In the present study, significantly elevated plasma MCP-1 levels were observed in T2D patients with asthma (Group I) as compared with other groups i.e., individuals with T2D only (Group II, P = 0.03), asthma only (Group III, P = 0.05), and non-diabetic non-asthmatic controls (Group IV, P = 0.003). Increased MCP-1 levels have been previously reported in T2D individuals [8, 16] as well as in bronchoalveolar lavage fluid from asthmatic patients [17]. Lung is also a target organ for diabetic microangiopathy and the diabetic patients have been reported to be at a higher risk for asthma, chronic obstructive pulmonary disease, pulmonary fibrosis and pneumonia [18]. Mononuclear cells such as lymphocytes and monocytes are involved in systemic and local inflammation in which circulatory monocytes infiltrate into target tissues such as white adipose tissue in case of metabolic inflammation and bronchoalveolar epithelia in asthmatic inflammation. Dandona et al. [13] found the elevated expression of CCR-2 as well as IL-4 and MMP-9 asthma mediators in the mononuclear cell fractions from obese and obese/T2D patients which indicated that these cell populations were responsive to chemotaxis by chemotactic cytokines such as MCP-1/CCL-2 and eotaxin. We speculate that MCP-1 may be a key chemokine involved in monocytic as well as eosinophilic inflammation as both these cell types express cognate CCR-2 receptor. In the present study, MCP-1 levels were found to be significantly higher in diabetic patients with asthma while no significant changes in eotaxin levels could be observed in T2D and/or asthma patients as compared with non-diabetic non-asthmatic controls. It is noteworthy that the presence of asthma in addition to T2D led to a further increase in plasma levels of only the MCP-1 among all biomarkers that we tested in this study which suggests that MCP-1 may be a more sensitive immune marker for disease prognosis in patients inflicted with inflammatory comorbidities, such as T2D and asthma. Hence, the MCP-1 mechanistic link between T2D and asthma may be critical as a risk marker in comorbid inflammatory states. Chemokines play an important role in the pathophysiology of inflammatory diseases including asthma, allergy, atherosclerosis, glomerulonephritis, and obesity/T2D [19]. MCP-1 expression in T2D may be related to the hyperglycemia as high glucose treatment of endothelial cells from diabetic subjects resulted in a 40–70 % increase of MCP-1 and a 10–20 % increase of vascular cell adhesion molecule (VCAM)-1 expression, suggesting a synergistic enhancement due to monocyte-endothelial cell interaction [20]. Similarly, another study showed that high glucose concentrations, advanced glycation end products, glycated albumin, and glycoxidized LDL upregulated MCP-1 expression in human endothelial cells [21]. The higher MCP-1 levels that we found in comorbid (asthmatic diabetic) patients may be due to the reason that both disease conditions involve the underlying etiologic factor of chronic inflammation which may become potentiated by a synergistic response between two morbid states. The previous studies have pointed to an increased risk for asthma in obesity [22] and T2D [18, 23]. We speculate that the obese/T2D individuals with higher systemic and local (broncho-pulmonary epithelial) expression of MCP-1 may be at a high risk and more prone to develop asthma and further studies will be required to verify this line of argument.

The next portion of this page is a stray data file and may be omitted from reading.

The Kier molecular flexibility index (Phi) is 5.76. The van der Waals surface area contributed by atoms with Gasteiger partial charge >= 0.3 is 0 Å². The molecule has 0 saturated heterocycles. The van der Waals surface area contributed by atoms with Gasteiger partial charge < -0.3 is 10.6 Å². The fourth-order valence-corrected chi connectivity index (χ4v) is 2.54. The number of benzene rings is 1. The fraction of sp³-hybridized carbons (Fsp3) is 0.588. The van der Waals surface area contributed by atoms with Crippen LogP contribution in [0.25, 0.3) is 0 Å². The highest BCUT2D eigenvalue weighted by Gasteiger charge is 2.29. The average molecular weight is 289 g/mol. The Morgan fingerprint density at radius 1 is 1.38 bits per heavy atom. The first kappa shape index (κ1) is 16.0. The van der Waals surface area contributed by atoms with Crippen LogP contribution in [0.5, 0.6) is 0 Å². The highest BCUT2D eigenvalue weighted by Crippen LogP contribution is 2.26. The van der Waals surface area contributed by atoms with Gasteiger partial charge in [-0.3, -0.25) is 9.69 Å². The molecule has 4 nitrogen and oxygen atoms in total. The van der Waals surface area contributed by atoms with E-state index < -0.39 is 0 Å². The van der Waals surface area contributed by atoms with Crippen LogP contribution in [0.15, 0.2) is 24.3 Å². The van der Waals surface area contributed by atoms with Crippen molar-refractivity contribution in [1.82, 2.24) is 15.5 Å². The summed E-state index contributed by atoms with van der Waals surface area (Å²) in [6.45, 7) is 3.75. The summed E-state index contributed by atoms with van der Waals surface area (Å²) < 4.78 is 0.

In the present study, plasma MCP-1 concentrations were found to be differentially associated with the tested inflammatory, airway remodeling, and allergic biomarkers in diabetic/non-diabetic individuals, with and without asthma. Thus, plasma MCP-1 levels correlated positively with those of: (i) IFN-α2, IL-10, fractalkine, and VEGF in T2D patients with asthma; (ii) IL-6 and GRO-α in T2D patients without asthma; (iii) MDC, IP-10, GM-CSF, FGF-2, and PDGF-AA/BB in asthma only patients; and (iv) FPG and TG in non-diabetic non-asthmatic individuals. This association of MCP-1 with all these biomarkers points to a complex interplay of multiple proteins that leads to the etiopathogenesis of T2D and/or asthma. Notably, the MCP-1 link with both fractalkine and VEGF in T2D patients with asthma reflects its significance as a risk marker in morbid conditions with complex immunologic phenotype of inflammation and angiogenesis. The relationship of MCP-1 with more than one growth factors including GM-CSF, FGF-2, and PDGF as we detected in asthma only patients is in agreement, at least in part, with previous reports showing that FGF-2/PDGF and GM-CSF were detected and important as remodeling and susceptibility biomarkers, respectively, for allergic asthma [2426]. In contrast to the study reporting a positive correlation between MCP-1 gene expression and BMI in obesity/T2D [27], we did not find a positive association between plasma MCP-1 levels and obesity/T2D clinical markers such as BMI, FPG, HbA1c, and TG in our diabetic cohort. In agreement with our results, Herder et al. reported data from 236 T2D patients, 242 subjects with impaired glucose tolerance, and 244 normoglycemic controls indicating that the MCP-1 levels were not associated with impaired glucose tolerance, T2D or several parameters of obesity [28]. Our data further show that in asthma patients, irrespective of their T2D status, MCP-1 associated positively also with IL-1RA which is an important indicator of the anti-inflammatory competency of these individuals while the IL-1β/IL-1RA balance plays a key role in asthmatic inflammation. The IgE-mediated stimulation of mast cells has been shown to induce IL-1RA expression [29]. Interestingly, in our study, MCP-1 also showed a positive association with IgE levels (r = 0.61) in diabetic individuals with asthma; however, it did not approach the level of significance (P = 0.06). Overall, our data indicate that plasma MCP-1 levels associate selectively with a wide range of inflammatory cytokines/chemokines, growth/activation factors and could, therefore, be important as a biomarker for asthma in diabetic and non-diabetic subjects while this association of plasma MCP-1 with asthma appears to be driven by the conventional risk factors for inflammation and pulmonary tissue remodeling.